[2, 3] Even though there is a clumsy mixture of tenses in the statute, the meaning is clear. Contrary to the opinion of the Court of Appeals, we believe the language of RCW 4.16.170 to be straightforward and unambiguous: "[O]ne or more of the defendants" must be served in order to toll the statute of limitation. The presence of the words "one or more of" in the various predecessors to RCW 4.16.170 indicates that at some time the possibility of multidefendant actions was considered; otherwise, those words would not appear. Moreover, if in enacting the present tolling statute the Legislature had intended to require that all defendants be served within 90 days, the words "one or more of" could simply have been omitted, and the statute would read: "[T]he plaintiff shall cause the defendants to be served".

The Court of Appeals found a literal reading of RCW 4.16.170 unacceptable because such a reading "would permit a plaintiff to extend the statute of limitations indefinitely against multiple defendants merely by serving one defendant." Sidis, 58 Wn. App. at 672. We disagree. While it is true that RCW 4.16.170, literally read, tolls the statute of limitation for an unspecified period, that period is not infinite, as the court implied. Plaintiffs must proceed with their cases in a timely manner as required by court rules, and must serve each defendant in order to proceed with the action against that defendant. A plaintiff who fails to serve each defendant risks losing the *330 right to proceed against unserved defendants if the served defendant is dismissed, as occurred in Fittro v. Alcombrack, 23 Wn. App. 178, 180, 596 P.2d 665, review denied, 92 Wn.2d 1029 (q979):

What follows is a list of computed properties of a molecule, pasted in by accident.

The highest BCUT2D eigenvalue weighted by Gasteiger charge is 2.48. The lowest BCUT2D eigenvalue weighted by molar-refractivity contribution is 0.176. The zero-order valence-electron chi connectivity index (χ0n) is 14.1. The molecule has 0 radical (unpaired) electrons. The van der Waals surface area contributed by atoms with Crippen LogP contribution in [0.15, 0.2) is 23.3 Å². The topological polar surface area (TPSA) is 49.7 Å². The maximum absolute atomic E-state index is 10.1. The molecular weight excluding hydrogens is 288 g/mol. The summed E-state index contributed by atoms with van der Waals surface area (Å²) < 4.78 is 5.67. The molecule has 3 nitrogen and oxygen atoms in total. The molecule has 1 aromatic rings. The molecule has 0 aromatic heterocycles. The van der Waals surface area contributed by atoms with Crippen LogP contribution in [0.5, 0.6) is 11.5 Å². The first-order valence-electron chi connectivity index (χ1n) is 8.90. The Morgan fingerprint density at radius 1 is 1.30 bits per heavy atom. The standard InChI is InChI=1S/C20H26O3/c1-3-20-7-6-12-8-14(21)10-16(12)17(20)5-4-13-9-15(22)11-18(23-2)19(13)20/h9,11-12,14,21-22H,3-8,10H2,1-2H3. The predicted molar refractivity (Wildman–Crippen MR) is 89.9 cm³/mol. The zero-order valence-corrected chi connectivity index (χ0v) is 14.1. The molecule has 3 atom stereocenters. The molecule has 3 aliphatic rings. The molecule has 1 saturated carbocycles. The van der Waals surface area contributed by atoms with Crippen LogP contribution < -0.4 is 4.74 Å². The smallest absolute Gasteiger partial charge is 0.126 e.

Because the action against Alcombrack [who was timely served] was dismissed before State Farm was served, the action against Alcombrack no longer tolled the statute of limitations either as to Alcombrack or as to State Farm.

The Court of Appeals further stated that allowing service on one defendant to toll the statute against others "runs counter to fundamental notions of fairness ... [and] would effectively negate the purpose of a statute of limitations, which serves in part to protect parties against stale claims...". Sidis, 58 Wn. Appn at 672. This argument is unpersuasive. The simple existence of statutes of limitation does not mean exceptions thereto are never appropriate:

The purpose of the statute of limitations is to compel actions to be commenced within what the legislature deemed to be a reasonable time, and not postponed indefinitely. However, the statute's operation could be tolled for what the legislature regarded as a good reason. ...